At the EdTech conference at Harvard University this year, I was introduced to QR codes on steroids. For those who aren't aware of QR codes, they are essentially printed barcodes that a smartphone can scan to access internet-based content such as a video or virtual business cards. They are an amazing tool, one that I had been using for some time to provide students with links from worksheets, and for other basic interactive functions.
Yet the innovation at Harvard far exceeded this and has had a much bigger impact on my classroom; it is called Augmented Reality (AR).
AR takes QR codes a step forward by bringing printed material or other static mediums to life. With an AR app, you can point a smartphone or tablet computer at an object and that object can turn into a video, a game or an animation - anything you want.
It seemed like the perfect tool for our school, which is in its second year of being a 1:1 iPad school. The opportunity to enrich our students' experience so creatively was too good to miss, so we set about getting to grips with the technology. First, we decided to use the Aurasma app to facilitate the use of AR. This enables students not just to access AR but also to create their own AR experiences.
Then we set about using the app. As a music teacher at an elementary school, I used it to do the following:
- Link text about historic composers to video or audio of modern musicians performing work by the composer.
- Link lessons to video of children performing great classical music, to inspire my students to follow in their footsteps.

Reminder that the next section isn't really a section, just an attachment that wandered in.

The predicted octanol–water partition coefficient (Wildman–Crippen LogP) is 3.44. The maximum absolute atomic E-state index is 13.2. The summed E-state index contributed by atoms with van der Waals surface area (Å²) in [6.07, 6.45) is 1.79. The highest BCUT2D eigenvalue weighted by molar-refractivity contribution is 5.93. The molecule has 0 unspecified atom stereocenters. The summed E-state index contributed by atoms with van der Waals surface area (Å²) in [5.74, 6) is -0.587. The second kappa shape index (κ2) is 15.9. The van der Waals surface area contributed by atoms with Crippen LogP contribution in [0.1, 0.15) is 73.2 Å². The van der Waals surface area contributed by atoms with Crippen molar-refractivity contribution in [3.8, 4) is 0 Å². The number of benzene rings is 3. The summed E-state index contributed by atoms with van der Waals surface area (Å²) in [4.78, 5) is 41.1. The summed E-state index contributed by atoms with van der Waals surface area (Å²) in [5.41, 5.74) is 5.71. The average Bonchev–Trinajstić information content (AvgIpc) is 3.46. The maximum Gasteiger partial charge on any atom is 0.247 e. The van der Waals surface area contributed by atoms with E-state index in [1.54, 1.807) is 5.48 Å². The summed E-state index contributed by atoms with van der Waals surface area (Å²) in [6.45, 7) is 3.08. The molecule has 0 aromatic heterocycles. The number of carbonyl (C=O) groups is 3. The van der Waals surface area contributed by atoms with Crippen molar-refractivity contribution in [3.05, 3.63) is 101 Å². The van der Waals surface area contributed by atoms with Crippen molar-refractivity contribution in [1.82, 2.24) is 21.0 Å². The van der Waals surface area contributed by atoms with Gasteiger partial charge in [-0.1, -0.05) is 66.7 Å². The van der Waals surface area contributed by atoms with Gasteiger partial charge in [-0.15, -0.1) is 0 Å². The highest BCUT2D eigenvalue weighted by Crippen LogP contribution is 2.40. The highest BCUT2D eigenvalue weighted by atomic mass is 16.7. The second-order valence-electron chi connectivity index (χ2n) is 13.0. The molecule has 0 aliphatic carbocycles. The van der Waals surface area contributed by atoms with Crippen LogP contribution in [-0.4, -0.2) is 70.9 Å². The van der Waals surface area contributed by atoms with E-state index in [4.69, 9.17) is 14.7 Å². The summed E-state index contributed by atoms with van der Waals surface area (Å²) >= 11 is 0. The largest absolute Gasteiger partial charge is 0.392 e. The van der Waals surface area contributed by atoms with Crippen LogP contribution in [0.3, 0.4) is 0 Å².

- Prompt students to create their own AR experiences - or, as the app calls them, Auras - to demonstrate their understanding of the topic at hand and to create work related to that subject.
Although Auras can be created on an iPad, it is much easier to make them on the Aurasma Studio website. After becoming a partner, a free upgrade is available that provides even more options or actions for the overlays. It can be an incredibly creative tool, and there are, of course, many other AR tools out there.
It is not just students who have fun creating Auras. Using the Aurasma app, I made an interactive display board featuring the musicians we were studying. When a student points their iPad - with the app loaded - at one of the pictures, a blue spinning circle appears for two to three seconds, and then the AR video of that musician emerges. Depending on the setting, the Aura either disappears as soon as the iPad is moved away from the image, or the student can double-tap to make the Aura full-screen, allowing the student to move away from the image while watching the video. You can watch a YouTube video of my class using the board here.
Experiencing AR really is this simple. I am excited about how Aurasma will allow my students to demonstrate their understanding and share musical compositions. They really love it.
Cherie Herring is a SMART Exemplary Educator and a musictechnology specialist at Hammond School in Columbia, South Carolina, US. She blogs at www.cphmusic.net
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